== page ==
Fertility Medication Questions

Can Depo-Provera cause infertility?

Depo-Provera only reduces your fertility if your periods don’t come back for a while after stopping it. It sounds like your periods started back right away, so your fertility should be back to normal. Most couples get pregnant in the first year of trying (about 85%) and it can still happen naturally in the second year, but this is a good time to see a Fertility specialist (Reproductive Endocrinology and Infertility or REI MD) to help you to get pregnant.

How long it takes depends on many factors, including your age. We can check for hormonal problems, low egg supply (diminished ovarian reserve), blocked tubes, problems inside the uterus like polyps or fibroids, or sperm problems. 40-50% of couples who aren’t getting pregnant easily have a sperm problem – this can be the only issue, or occur along with other problems on your side. After testing for fertility issues, your doctor can come up with individualized treatment options to help you get pregnant.

Does taking the birth control pill affect your tolerance for alcohol?

Current research (in contrast to some older studies) suggests that birth control pills and even changes in natural hormones over the menstrual cycle have very little to no effect on alcohol metabolism.

Different people having different responses to drinking alcohol can be due genetic variations in two enzymes, alcohol dehydrogenase (ADH) and aldehyde dehydrogenase (ALDH). A fast ADH enzyme or a slow ALDH enzyme can cause toxic acetaldehyde to build up in the body, creating dangerous and unpleasant effects. These variations may affect a person’s risk for alcoholism, though there are many other factors.

You probably have enzyme variants that give you more unpleasant effects than ‘average’. You don’t need to get your liver enzymes tested unless you drink heavily.

Stay on the birth control pills and stay safe. A lot of the harmful effects of alcohol are not diseases like liver cirrhosis or pancreatitis but social – the man who drinks and perpetrates domestic violence, the person who should have taken a cab but thought they were OK to drive. There is no shame in being a light drinker, but if you’re with friends who aren’t please look out for them.

Can certain drugs or medications cause infertility?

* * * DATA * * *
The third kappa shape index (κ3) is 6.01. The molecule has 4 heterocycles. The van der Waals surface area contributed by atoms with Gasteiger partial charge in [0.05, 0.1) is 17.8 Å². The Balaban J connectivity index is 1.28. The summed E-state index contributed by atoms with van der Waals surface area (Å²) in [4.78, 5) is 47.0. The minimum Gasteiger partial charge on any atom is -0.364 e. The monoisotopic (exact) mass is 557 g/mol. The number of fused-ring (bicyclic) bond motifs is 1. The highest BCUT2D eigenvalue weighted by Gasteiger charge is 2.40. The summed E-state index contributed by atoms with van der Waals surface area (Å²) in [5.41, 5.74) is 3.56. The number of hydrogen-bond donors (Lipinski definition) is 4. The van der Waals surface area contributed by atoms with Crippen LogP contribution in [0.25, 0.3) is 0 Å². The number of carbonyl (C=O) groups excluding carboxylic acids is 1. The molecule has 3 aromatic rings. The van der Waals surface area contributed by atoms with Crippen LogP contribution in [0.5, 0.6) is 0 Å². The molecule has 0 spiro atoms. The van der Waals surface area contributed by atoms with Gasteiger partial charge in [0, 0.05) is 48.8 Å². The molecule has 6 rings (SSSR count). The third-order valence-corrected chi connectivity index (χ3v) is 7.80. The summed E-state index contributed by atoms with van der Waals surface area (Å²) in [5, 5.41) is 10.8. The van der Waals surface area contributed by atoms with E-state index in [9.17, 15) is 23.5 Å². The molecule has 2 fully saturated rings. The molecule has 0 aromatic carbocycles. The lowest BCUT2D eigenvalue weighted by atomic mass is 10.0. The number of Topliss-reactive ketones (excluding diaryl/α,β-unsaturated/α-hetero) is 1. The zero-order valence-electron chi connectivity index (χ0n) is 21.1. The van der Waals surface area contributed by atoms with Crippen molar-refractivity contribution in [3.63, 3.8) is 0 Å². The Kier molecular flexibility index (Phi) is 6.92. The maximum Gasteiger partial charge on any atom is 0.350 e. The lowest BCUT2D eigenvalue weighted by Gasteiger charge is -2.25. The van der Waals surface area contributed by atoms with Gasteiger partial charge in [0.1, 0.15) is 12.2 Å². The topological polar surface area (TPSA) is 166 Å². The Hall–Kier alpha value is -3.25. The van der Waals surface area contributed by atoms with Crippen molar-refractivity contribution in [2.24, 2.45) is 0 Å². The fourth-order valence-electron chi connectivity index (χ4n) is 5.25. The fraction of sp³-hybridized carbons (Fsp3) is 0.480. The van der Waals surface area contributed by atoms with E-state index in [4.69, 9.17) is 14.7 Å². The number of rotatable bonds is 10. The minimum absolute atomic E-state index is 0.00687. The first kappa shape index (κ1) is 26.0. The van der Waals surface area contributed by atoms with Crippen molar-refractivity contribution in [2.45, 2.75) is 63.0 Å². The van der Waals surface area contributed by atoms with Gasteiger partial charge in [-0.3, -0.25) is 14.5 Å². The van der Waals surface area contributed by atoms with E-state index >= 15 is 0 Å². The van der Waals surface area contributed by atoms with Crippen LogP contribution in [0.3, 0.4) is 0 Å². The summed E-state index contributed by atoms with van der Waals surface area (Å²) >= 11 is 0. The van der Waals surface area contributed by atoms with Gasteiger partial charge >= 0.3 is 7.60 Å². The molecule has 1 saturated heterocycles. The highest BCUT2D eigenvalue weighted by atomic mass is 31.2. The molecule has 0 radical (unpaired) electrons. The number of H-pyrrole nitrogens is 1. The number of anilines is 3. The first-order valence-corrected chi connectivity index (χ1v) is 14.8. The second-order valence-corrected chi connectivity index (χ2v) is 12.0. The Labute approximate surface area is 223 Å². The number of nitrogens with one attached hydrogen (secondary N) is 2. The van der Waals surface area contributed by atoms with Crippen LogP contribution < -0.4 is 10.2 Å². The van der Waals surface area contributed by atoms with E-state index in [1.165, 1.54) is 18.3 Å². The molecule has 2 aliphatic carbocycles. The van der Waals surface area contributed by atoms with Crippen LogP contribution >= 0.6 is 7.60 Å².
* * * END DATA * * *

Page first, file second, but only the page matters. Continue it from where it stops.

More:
It’s possible. For men testosterone treatment, anabolic steroids, narcotic painkillers, SSRI antidepressants like sertraline or venlafaxine, sulfasalazine, smoking, heavy alcohol, and marijuana can all affect fertility. Sperm numbers and quality are relatively easy to measure compared to female fertility.

In women we know less about the long-term effects of medicines on fertility or ovarian reserve (egg supply). Medications that raise prolactin hormone levels can affect ovulation and reduce fertility – chlorpromazine, prochlorperazine, haloperidol, risperidone, metoclopramide, methyldopa, cimetidine, some older antidepressants like amitriptyline, SSRI antidepressants like sertraline or fluoxetine, and many others. Immunosuppressants such as cyclophosphamide can cause reduced ovarian reserve. Drugs that may affect the ovaries but have not been well studied long-term include newer immunosuppressants like tacrolimus and sirolimus, and antirheumatic drugs like hydroxychloroquine or methotrexate.

Can I give myself intramuscular injections for my fertility medications?

It’s easy to give subcutaneous injections (under the skin on your belly) yourself. Intramuscular (IM) shots are harder to give yourself, especially progesterone in oil. Most IM shots are less painful given into the gluteus muscle in the upper outer part of either butt cheek, which is hard to do yourself. Some women do the shots themselves, looking in a mirror. Ask a Nurse or Medical Assistant to ‘mark the spot’ for you.